- Snow totals have mainly reached 10-14 inches south and southeast of the District, 14-22 inches inside the Beltway and to the northeast, and 20-30 inches west, north, and northwest of the Beltway.
- Snowfall rates up to 2 inches per hour are possible into the early evening, easing a bit thereafter.
- Wind gusts of 30-40 mph cause near whiteout conditions with blowing and drifting snow.
- Total snow accumulations of 16 to 30 inches are expected with some 30-36 inch totals well north and west of the District (Frederick and Loudoun counties). 20-30 inches totals will be most common in the immediate metro region. Totals in the 12-20 inch range are most likely near the Bay into Southern Maryland.
2:03 p.m. update: Snowfall rates are up again across the immediate metro, and we expect that to continue for the rest of the afternoon. If things continue like this, we could see another 4 to 6 inches in the Beltway by the time this storm is over.
1:37 p.m. update: The National Weather Service thinks that 14.9 inches at National is legit. They just saw much less snow than the rest of the region — even downtown. We’re watching rates pick up again across the Beltway now as the dry slot fills in.
1:22 p.m. update: The official observation from National at 1 p.m. was 14.9 inches — which means only 0.9 inches fell in six hours. It’s true that we’ve been in a dry slot for most of the day so far, but this still seems a little low to us. We weren’t expecting a huge total, but another 1.5-2 inches or so.
Folks around National — does ~15 inches sound about right to you based on what you’ve measured?
At Dulles, the 1 p.m. report was 23.5 inches.
1:11 p.m. update: The HRRR shows 8 inches of snow falling at National after 11 a.m. While the model didn’t resolve the extent of the dry slot, it did catch on that snowfall rates were decreased in areas around and southeast of the Beltway. So if the HRRR is right (which we don’t really think it is) then that puts National at around 22 inches for storm total snowfall, likely an over-estimate.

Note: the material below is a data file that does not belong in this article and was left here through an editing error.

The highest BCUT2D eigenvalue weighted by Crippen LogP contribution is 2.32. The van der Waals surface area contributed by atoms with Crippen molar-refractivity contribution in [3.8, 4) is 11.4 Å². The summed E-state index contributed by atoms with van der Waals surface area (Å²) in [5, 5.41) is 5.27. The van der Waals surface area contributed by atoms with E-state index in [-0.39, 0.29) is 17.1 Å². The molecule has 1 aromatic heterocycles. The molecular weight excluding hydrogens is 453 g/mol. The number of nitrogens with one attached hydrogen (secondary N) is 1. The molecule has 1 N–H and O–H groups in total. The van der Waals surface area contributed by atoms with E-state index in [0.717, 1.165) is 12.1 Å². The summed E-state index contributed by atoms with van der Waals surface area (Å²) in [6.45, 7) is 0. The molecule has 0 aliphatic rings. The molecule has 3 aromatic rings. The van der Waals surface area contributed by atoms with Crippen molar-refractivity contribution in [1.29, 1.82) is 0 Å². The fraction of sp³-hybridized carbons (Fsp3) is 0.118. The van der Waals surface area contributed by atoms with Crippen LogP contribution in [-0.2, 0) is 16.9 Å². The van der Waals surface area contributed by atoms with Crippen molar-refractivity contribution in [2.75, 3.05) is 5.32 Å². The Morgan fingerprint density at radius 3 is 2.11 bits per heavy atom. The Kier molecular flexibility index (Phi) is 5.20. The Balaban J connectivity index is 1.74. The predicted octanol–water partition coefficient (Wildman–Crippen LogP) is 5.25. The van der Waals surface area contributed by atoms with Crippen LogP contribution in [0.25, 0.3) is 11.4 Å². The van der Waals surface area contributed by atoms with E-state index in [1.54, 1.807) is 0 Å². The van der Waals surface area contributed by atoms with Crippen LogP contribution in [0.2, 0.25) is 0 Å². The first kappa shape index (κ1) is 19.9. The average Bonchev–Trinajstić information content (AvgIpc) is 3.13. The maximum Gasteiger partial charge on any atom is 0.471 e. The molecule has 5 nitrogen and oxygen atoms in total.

We do think it’s interesting that most of those 8 inches falls after 2 p.m. — so it at least got that right. But since it didn’t catch on to the dry slot, we can’t hang out hats on this guidance. We also don’t think the snow totals are high enough for the northwest suburbs.
12:50 p.m. update: Snowfall totals from the “crush zone” northwest of the city, with much more to come!
3 miles southwest of Frederick, Md. — 36 inches
Derwood, Md. — 20 inches
Winchester, Va. — 29 inches
Sterling, Va. — 26 inches
Leesburg, Va. — 26 inches
Haymarket, Va. — 28 inches
12:20 p.m. update: Looking at radar, we could see snowfall rates begin to pick up around the Beltway and in areas south and east of the city soon. It looks like new convection is developing in the dry slot, acting to fill in that gap and put an end to the low snowfall rates that these areas have seen over the past couple of hours.
12:13 p.m. update: Winds continue to gust hard across the region.
At 12 p.m., National was reporting gusts up to 36 mph, Dulles up to 33 mph, and BWI up to 32 mph. The HRRR model suggests peak winds will continue through the mid to late afternoon, shown below in knots at 4 p.m.
12:05 p.m. update: Lots of people out near the Capitol this morning, celebrating the fact that they are indeed allowed to sled there without risk of arrest.
Details on the lifting of the sledding ban from PowerPost:
Buried deep in the drifts of the $1.1 trillion spending deal approved last month was a line directing the U.S. Capitol Police to ease up on an official ban and allow the city’s iconic hill to once again serve as a snowy sledding slope.Last year area parents organized sled-in protests after Capitol Police Board Chairman Frank Larkin announced that after years of turning a blind eye, officers would enforce the ban for “security reasons.”Larkin said his hands were tied and it would take an act of Congress to grease the skids. District Del. Eleanor Holmes Norton worked with California Democrat Sam Farr to make sure the issue was resolved through the appropriations process.The legislation instructs the Capitol Police to “forbear enforcement” of a 1963 ban intended to “protect the public property, turf and grass of Capitol Grounds from injury.”When translated from Congress-speak that means the grounds are again fair game for residents looking for a little fun during the upcoming snowfall.